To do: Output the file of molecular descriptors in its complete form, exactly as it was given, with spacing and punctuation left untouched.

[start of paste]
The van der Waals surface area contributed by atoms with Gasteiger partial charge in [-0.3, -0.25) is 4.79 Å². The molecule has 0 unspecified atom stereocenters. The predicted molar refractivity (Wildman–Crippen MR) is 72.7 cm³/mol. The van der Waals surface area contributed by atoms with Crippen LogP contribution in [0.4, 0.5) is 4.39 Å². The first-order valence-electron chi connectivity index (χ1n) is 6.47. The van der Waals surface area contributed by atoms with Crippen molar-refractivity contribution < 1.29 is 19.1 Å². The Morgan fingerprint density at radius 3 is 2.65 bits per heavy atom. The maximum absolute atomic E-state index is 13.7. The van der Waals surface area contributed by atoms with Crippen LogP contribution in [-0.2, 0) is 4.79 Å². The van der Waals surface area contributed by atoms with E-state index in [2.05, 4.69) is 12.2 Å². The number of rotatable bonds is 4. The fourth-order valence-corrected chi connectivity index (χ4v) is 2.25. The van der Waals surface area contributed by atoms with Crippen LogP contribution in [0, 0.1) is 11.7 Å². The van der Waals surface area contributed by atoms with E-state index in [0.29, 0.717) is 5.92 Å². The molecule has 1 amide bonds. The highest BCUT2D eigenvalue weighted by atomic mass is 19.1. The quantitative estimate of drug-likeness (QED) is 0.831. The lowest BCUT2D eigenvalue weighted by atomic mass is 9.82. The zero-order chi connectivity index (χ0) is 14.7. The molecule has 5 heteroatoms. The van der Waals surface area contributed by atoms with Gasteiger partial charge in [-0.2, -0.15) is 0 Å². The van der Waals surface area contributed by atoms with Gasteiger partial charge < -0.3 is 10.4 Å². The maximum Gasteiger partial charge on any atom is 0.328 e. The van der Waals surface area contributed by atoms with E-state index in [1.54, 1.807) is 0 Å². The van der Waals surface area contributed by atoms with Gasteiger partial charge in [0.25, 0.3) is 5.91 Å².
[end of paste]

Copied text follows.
The van der Waals surface area contributed by atoms with Gasteiger partial charge in [-0.3, -0.25) is 4.79 Å². The molecule has 0 unspecified atom stereocenters. The predicted molar refractivity (Wildman–Crippen MR) is 72.7 cm³/mol. The van der Waals surface area contributed by atoms with Crippen LogP contribution in [0.4, 0.5) is 4.39 Å². The first-order valence-electron chi connectivity index (χ1n) is 6.47. The van der Waals surface area contributed by atoms with Crippen molar-refractivity contribution < 1.29 is 19.1 Å². The Morgan fingerprint density at radius 3 is 2.65 bits per heavy atom. The maximum absolute atomic E-state index is 13.7. The van der Waals surface area contributed by atoms with Crippen LogP contribution in [-0.2, 0) is 4.79 Å². The van der Waals surface area contributed by atoms with E-state index in [2.05, 4.69) is 12.2 Å². The number of rotatable bonds is 4. The fourth-order valence-corrected chi connectivity index (χ4v) is 2.25. The van der Waals surface area contributed by atoms with Crippen LogP contribution in [0, 0.1) is 11.7 Å². The van der Waals surface area contributed by atoms with E-state index in [0.29, 0.717) is 5.92 Å². The molecule has 1 amide bonds. The highest BCUT2D eigenvalue weighted by atomic mass is 19.1. The quantitative estimate of drug-likeness (QED) is 0.831. The lowest BCUT2D eigenvalue weighted by atomic mass is 9.82. The zero-order chi connectivity index (χ0) is 14.7. The molecule has 5 heteroatoms. The van der Waals surface area contributed by atoms with Gasteiger partial charge in [-0.2, -0.15) is 0 Å². The van der Waals surface area contributed by atoms with Gasteiger partial charge < -0.3 is 10.4 Å². The maximum Gasteiger partial charge on any atom is 0.328 e. The van der Waals surface area contributed by atoms with E-state index in [1.54, 1.807) is 0 Å². The van der Waals surface area contributed by atoms with Gasteiger partial charge in [0.25, 0.3) is 5.91 Å².